Prevention Tips for Clinicians

Medscape: Assessing Suicide Risk - 12 things that should alert a clinician to a real suicide potential:

 1. Patients with definite plans to kill themselves – People who think or talk about suicide are at risk; however, a patient who has a plan(e.g., to get a gun and buy bullet) has made a clear statement regarding risk of suicide.

 2. Patients who have pursued a systematic pattern of behavior in which they engage in activities that indicate they are leaving life – This includes saying goodbye to friends, making a will, writing a suicide note, and developing a funeral plan.

 3. Patients with a strong family history of suicide – Family history of suicide especially indicative of suicide risk if the patient is approaching the anniversary of such a death or the age at which a relative committed suicide.

 4. The presence of a gun, especially a handgun.

 5. Being under the influence of alcohol or other mind-altering drugs – Drug abuse is especially significant if the drugs are depressants.

 6. If the patient encounters a severe, immediate, unexpected loss – E.g., when a person is fired suddenly or left by a spouse.

 7. If the patient is isolated and alone.

 8. If the person has a depression of any type.

 9. If the patient experiences command hallucination – A command hallucination ordering suicide can be a powerful message of action leading to death.

 10. Discharge from a psychiatric hospital – Patients are at suicide risk upon discharge from a psychiatric hospital, which is a very difficult time of transition and stress; the structure, support, and safety of the institution are no longer available to the patient; the patient feels apprehension and is confronted with the reality of change, which translates into fright and vulnerability.

 11. Anxiety – Anxiety in all of its forms leads to a risk for suicide; the constant sense of dread and tension proves unbearable for some.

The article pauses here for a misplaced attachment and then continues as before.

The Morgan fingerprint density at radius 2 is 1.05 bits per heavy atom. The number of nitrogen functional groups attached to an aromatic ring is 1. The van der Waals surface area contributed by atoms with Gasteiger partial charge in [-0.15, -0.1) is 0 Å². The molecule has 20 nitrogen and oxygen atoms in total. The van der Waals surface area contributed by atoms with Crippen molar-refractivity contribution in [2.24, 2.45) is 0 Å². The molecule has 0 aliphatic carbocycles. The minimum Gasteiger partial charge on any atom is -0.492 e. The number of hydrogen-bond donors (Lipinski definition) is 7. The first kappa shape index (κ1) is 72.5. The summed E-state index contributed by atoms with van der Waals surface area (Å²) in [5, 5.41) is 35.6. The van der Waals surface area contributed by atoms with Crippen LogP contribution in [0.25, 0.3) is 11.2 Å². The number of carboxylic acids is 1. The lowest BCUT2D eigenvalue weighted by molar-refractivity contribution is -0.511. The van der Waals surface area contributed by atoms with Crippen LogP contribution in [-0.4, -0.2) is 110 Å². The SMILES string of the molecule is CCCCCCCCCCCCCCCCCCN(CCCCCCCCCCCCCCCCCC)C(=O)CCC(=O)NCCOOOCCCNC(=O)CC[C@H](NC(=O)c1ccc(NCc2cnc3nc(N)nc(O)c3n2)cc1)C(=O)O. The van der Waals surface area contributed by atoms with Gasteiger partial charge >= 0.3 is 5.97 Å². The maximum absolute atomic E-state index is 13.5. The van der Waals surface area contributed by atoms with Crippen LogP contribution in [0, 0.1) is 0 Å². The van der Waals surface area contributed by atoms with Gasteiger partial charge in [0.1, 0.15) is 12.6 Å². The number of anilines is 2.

12. Clinician’s feelings- Regardless of what the patient says or does, it matters if the clinician has a feeling that the patient is going to commit suicide; such perceptions are part of the clinical judgment and are an important part of the suicide assessment and intervention.

Author: Stephen Soreff, MD, President of Education Initiative, Nottingham, NH; Faculty, Boston University, Boston , MA and Daniel Webster College, Nashua, NH

 

Chief Editor: Eduardo Dunayevich, MD, Adjunct Assistant Professor, Department of Psychiatry, University of Cincinnati College of Medicine; Clinical Research Physician, Neuroscience, Lilly Research Laboratories

 

Retrieved from Medscape Mobile App: Suicide

 

There are a variety of suicide risk assessment tools that practitioners can use.  The following is one to assess suicide risk.  The practitioner should obtain information from the patient self-report and clinical interview as well as additional collaborative sources. 

 

Dr. Rudd calls this: THE SUICIDAL MODE - risk factors contributing  to SUICIDALITY  (PTPTBE) : Predispositions. Triggers. Physiology. Thoughts. Behaviors. Emotions:

 

PREDISPOSITIONS (Causes):

  1. Genetic factors.

  2. Medical illness.

  3. Family Suicide history.

  4. Trauma history.

  5. Impulsivity.

  6. Aggression.

  7. Previous Suicidal behaviors.

  8. Psychiatric history.

 

TRIGGERS: (Perceived loss):

  1. Job.

  2. Relationship.

  3. Financial.

  4. Illness.

  5. Legal.

  6. Traumatic events.

  7. Significant other.

  8. Major life changes.

 

PHYSIOLOGY:

  1. Agitation.

  2. Sleep disturbance.

  3. Concentration problems.

  4. Physical pain.

 

BEHAVIORS:

  1. Substance abuse.

  2. Self-harm.

  3. Preparing for death.

  4. Practicing and Rehearsing Suicide.

  5. Suicide threats.

  6. Poor expression of emotion.

  7. Social withdrawal.

 

EMOTIONS:

  1. Shame.

  2. Guilt.

  3. Anger.

  4. Anxiety.

  5. Panic.

  6. Depression.

Brief Cognitive Behavioral Therapy (B-CBT) For Suicidal Soldiers, Treatment Manual

M. David Rudd, Ph.D., ABPP,  University of Utah

Craig J. Bryan, PsyD, ABPP, University of Texan Health Science Center at San Antonio